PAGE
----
"I will just tell you that this time last year we were in the red, and now we're in the green which is — the momentum's there and we see it continuing throughout the end of the year," Muth said, adding that the service hit recruiting numbers in February that haven't been hit during that month since 2014.

Read More
In this June 16, 2018 photo, Taliban fighters greet residents in the Surkhroad district of Nangarhar province, east of Kabul, Afghanistan, (AP Photo/Rahmat Gul)

KABUL/WASHINGTON/PESHAWAR, Pakistan (Reuters) - The United States and the Taliban will sign an agreement on Feb. 29 at the end of a week long period of violence reduction in Afghanistan, U.S. Secretary of State Mike Pompeo and the Taliban said on Friday.

Read More
A U.S. Army UH-60L Black Hawk crew chief with the New Jersey National Guard's 1-171st General Support Aviation Battalion stands for a portrait at the Army Aviation Support Facility on Joint Base McGuire-Dix-Lakehurst, N.J., Feb. 3, 2020 (Air National Guard photo / Master Sgt. Matt Hecht)

Active-duty service members, Reservists and National Guard members often serve side-by-side performing highly skilled and dangerous jobs, such as parachuting, explosives demolition and flight deck operations.

Reservists and Guard members are required to undergo the same training as specialized active-duty troops, and they face the same risks. Yet the extra incentive pay they receive for their work — called hazardous duty incentive pay — is merely a fraction of what their active-duty counterparts receive for performing the same job.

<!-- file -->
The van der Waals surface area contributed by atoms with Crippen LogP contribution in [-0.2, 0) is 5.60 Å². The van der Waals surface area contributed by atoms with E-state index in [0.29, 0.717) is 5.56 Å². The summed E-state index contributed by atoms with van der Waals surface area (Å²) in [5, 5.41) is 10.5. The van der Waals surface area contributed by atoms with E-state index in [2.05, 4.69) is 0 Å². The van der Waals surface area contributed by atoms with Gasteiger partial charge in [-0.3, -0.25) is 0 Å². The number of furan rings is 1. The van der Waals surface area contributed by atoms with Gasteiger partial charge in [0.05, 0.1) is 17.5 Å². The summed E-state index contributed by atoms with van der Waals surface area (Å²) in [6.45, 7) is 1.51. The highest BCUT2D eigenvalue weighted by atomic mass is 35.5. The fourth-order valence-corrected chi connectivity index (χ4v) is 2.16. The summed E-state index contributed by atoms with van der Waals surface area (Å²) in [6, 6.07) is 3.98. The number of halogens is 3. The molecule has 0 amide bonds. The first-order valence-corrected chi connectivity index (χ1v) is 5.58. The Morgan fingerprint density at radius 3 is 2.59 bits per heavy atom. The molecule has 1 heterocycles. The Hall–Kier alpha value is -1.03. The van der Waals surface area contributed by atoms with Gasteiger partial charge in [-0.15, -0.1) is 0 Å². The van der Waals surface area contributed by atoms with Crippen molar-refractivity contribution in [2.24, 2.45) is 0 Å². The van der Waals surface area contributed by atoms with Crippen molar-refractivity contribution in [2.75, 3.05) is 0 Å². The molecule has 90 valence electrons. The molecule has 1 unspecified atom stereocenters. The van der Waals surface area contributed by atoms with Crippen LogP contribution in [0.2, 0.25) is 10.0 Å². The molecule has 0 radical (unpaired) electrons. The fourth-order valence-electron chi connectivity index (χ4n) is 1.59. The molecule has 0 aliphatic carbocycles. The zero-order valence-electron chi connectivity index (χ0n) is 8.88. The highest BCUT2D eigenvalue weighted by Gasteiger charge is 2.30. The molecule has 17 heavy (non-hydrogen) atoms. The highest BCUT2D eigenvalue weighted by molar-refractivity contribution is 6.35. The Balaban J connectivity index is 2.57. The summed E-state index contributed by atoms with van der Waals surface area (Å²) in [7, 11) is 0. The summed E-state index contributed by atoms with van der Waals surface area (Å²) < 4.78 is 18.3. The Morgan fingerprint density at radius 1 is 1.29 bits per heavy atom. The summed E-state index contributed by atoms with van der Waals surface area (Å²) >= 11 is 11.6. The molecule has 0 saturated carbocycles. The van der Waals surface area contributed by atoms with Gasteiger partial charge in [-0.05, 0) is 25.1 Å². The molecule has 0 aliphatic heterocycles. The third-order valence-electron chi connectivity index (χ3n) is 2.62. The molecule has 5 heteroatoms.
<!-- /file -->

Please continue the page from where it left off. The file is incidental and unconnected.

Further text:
A bipartisan group of lawmakers, led by U.S. Rep. Andy Kim, D-3 of Moorestown, are partnering on legislation to correct the inequity. Known as the Guard and Reserve Hazard Duty Pay Equity Act, the bill seeks to standardize payment of hazardous duty incentive pay for all members of the armed services, including Reserve and National Guard components.

Read More
A screen grab from a YouTube video shows Marines being arrested during formation at Camp Pendleton in July, 2019. (Screen capture)

Editor's Note: This article by Gina Harkins originally appeared on Military.com, a leading source of news for the military and veteran community.

Another Marine was hit with jail time and a bad-conduct discharge in connection with a slew of arrests made last summer over suspicions that members of a California-based infantry battalion were transporting people who'd crossed into the U.S. illegally.

Read More
A soldier reunites with his daughter at Fort Bragg, N.C. after returning from the Middle East. The 82nd Airborne Division's Immediate Response Force had been deployed since New Years Eve. Thursday, Feb. 20, 2020. (U.S. Army via Associated Press)

Some Fort Bragg paratroopers who left for the Middle East on a no-notice deployment last month came home Thursday.

About 3,500 soldiers with the 82nd Airborne Division's 1st Brigade Combat Team were sent to Kuwait beginning Jan. 1 as tensions were rising in the region. The first soldiers were in the air within 18 hours of being told to go.

Read More